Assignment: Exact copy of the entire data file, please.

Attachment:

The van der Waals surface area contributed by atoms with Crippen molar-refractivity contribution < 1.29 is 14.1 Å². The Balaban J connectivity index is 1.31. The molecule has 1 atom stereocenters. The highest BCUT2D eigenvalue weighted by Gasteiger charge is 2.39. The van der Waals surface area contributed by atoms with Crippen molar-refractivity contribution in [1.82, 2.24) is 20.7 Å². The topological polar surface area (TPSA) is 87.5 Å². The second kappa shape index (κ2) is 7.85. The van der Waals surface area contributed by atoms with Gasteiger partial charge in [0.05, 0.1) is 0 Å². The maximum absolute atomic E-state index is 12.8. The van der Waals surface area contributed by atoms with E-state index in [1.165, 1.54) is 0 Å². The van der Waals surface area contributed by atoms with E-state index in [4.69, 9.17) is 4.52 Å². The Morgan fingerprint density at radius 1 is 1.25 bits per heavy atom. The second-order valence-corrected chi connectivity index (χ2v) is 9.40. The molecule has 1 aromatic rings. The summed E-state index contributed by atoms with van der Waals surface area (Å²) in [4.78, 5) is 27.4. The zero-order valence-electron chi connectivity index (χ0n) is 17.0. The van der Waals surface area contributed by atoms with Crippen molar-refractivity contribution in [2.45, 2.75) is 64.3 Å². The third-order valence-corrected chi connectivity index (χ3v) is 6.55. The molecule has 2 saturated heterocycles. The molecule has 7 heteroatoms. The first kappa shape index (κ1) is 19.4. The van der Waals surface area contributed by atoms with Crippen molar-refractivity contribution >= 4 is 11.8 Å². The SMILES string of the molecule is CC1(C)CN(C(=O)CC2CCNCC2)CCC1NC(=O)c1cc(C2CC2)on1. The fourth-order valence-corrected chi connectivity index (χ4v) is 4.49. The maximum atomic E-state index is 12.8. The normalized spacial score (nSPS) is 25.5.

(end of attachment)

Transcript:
The van der Waals surface area contributed by atoms with Crippen molar-refractivity contribution < 1.29 is 14.1 Å². The Balaban J connectivity index is 1.31. The molecule has 1 atom stereocenters. The highest BCUT2D eigenvalue weighted by Gasteiger charge is 2.39. The van der Waals surface area contributed by atoms with Crippen molar-refractivity contribution in [1.82, 2.24) is 20.7 Å². The topological polar surface area (TPSA) is 87.5 Å². The second kappa shape index (κ2) is 7.85. The van der Waals surface area contributed by atoms with Gasteiger partial charge in [0.05, 0.1) is 0 Å². The maximum absolute atomic E-state index is 12.8. The van der Waals surface area contributed by atoms with E-state index in [1.165, 1.54) is 0 Å². The van der Waals surface area contributed by atoms with E-state index in [4.69, 9.17) is 4.52 Å². The Morgan fingerprint density at radius 1 is 1.25 bits per heavy atom. The second-order valence-corrected chi connectivity index (χ2v) is 9.40. The molecule has 1 aromatic rings. The summed E-state index contributed by atoms with van der Waals surface area (Å²) in [4.78, 5) is 27.4. The zero-order valence-electron chi connectivity index (χ0n) is 17.0. The van der Waals surface area contributed by atoms with Crippen molar-refractivity contribution in [2.45, 2.75) is 64.3 Å². The third-order valence-corrected chi connectivity index (χ3v) is 6.55. The molecule has 2 saturated heterocycles. The molecule has 7 heteroatoms. The first kappa shape index (κ1) is 19.4. The van der Waals surface area contributed by atoms with Crippen molar-refractivity contribution >= 4 is 11.8 Å². The SMILES string of the molecule is CC1(C)CN(C(=O)CC2CCNCC2)CCC1NC(=O)c1cc(C2CC2)on1. The fourth-order valence-corrected chi connectivity index (χ4v) is 4.49. The maximum atomic E-state index is 12.8. The normalized spacial score (nSPS) is 25.5.